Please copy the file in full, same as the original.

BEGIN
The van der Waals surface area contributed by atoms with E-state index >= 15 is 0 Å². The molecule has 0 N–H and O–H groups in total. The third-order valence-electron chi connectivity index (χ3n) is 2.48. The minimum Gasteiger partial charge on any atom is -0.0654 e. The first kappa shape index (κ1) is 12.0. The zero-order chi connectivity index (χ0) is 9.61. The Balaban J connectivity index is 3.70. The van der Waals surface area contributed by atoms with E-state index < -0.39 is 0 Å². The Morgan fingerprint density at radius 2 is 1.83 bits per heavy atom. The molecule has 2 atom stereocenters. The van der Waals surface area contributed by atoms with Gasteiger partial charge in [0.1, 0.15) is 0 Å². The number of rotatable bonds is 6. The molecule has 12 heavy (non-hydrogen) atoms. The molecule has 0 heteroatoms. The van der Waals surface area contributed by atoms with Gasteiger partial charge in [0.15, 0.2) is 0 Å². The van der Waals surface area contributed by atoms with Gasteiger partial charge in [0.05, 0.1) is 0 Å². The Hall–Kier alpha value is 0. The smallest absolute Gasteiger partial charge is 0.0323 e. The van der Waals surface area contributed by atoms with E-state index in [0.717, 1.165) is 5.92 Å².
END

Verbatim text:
The van der Waals surface area contributed by atoms with E-state index >= 15 is 0 Å². The molecule has 0 N–H and O–H groups in total. The third-order valence-electron chi connectivity index (χ3n) is 2.48. The minimum Gasteiger partial charge on any atom is -0.0654 e. The first kappa shape index (κ1) is 12.0. The zero-order chi connectivity index (χ0) is 9.61. The Balaban J connectivity index is 3.70. The van der Waals surface area contributed by atoms with E-state index < -0.39 is 0 Å². The Morgan fingerprint density at radius 2 is 1.83 bits per heavy atom. The molecule has 2 atom stereocenters. The van der Waals surface area contributed by atoms with Gasteiger partial charge in [0.1, 0.15) is 0 Å². The number of rotatable bonds is 6. The molecule has 12 heavy (non-hydrogen) atoms. The molecule has 0 heteroatoms. The van der Waals surface area contributed by atoms with Gasteiger partial charge in [0.15, 0.2) is 0 Å². The van der Waals surface area contributed by atoms with Gasteiger partial charge in [0.05, 0.1) is 0 Å². The Hall–Kier alpha value is 0. The smallest absolute Gasteiger partial charge is 0.0323 e. The van der Waals surface area contributed by atoms with E-state index in [0.717, 1.165) is 5.92 Å².